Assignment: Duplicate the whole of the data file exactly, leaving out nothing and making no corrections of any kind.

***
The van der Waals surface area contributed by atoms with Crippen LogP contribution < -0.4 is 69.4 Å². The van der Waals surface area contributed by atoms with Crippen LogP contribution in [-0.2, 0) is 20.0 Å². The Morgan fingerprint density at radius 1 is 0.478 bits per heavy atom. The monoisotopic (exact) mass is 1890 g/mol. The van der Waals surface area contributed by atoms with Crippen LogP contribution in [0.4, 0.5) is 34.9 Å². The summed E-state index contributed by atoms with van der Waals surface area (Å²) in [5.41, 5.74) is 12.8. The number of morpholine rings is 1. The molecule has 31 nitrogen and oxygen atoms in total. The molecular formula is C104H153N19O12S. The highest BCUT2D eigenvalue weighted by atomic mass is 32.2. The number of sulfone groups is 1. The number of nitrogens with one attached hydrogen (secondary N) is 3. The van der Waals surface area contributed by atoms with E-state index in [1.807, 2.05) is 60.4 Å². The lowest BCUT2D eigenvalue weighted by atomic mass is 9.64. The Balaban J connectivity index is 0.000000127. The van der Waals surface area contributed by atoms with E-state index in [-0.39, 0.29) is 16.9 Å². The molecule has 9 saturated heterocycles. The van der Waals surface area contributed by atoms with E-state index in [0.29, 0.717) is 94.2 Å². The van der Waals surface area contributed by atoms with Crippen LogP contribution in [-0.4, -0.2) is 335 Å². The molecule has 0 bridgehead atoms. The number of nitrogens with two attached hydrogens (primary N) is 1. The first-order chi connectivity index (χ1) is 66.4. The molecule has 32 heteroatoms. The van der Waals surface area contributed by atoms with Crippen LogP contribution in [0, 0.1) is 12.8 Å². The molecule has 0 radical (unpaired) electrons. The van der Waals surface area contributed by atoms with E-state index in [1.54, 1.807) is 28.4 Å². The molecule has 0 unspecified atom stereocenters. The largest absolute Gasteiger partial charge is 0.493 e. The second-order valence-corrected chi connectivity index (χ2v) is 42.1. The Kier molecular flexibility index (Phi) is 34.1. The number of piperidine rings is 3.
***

The van der Waals surface area contributed by atoms with Crippen LogP contribution < -0.4 is 69.4 Å². The van der Waals surface area contributed by atoms with Crippen LogP contribution in [-0.2, 0) is 20.0 Å². The Morgan fingerprint density at radius 1 is 0.478 bits per heavy atom. The monoisotopic (exact) mass is 1890 g/mol. The van der Waals surface area contributed by atoms with Crippen LogP contribution in [0.4, 0.5) is 34.9 Å². The summed E-state index contributed by atoms with van der Waals surface area (Å²) in [5.41, 5.74) is 12.8. The number of morpholine rings is 1. The molecule has 31 nitrogen and oxygen atoms in total. The molecular formula is C104H153N19O12S. The highest BCUT2D eigenvalue weighted by atomic mass is 32.2. The number of sulfone groups is 1. The number of nitrogens with one attached hydrogen (secondary N) is 3. The van der Waals surface area contributed by atoms with E-state index in [1.807, 2.05) is 60.4 Å². The lowest BCUT2D eigenvalue weighted by atomic mass is 9.64. The Balaban J connectivity index is 0.000000127. The van der Waals surface area contributed by atoms with E-state index in [-0.39, 0.29) is 16.9 Å². The molecule has 9 saturated heterocycles. The van der Waals surface area contributed by atoms with E-state index in [0.29, 0.717) is 94.2 Å². The van der Waals surface area contributed by atoms with Crippen LogP contribution in [-0.4, -0.2) is 335 Å². The molecule has 0 bridgehead atoms. The number of nitrogens with two attached hydrogens (primary N) is 1. The first-order chi connectivity index (χ1) is 66.4. The molecule has 32 heteroatoms. The van der Waals surface area contributed by atoms with Crippen LogP contribution in [0, 0.1) is 12.8 Å². The molecule has 0 radical (unpaired) electrons. The van der Waals surface area contributed by atoms with E-state index in [1.54, 1.807) is 28.4 Å². The molecule has 0 unspecified atom stereocenters. The largest absolute Gasteiger partial charge is 0.493 e. The second-order valence-corrected chi connectivity index (χ2v) is 42.1. The Kier molecular flexibility index (Phi) is 34.1. The number of piperidine rings is 3.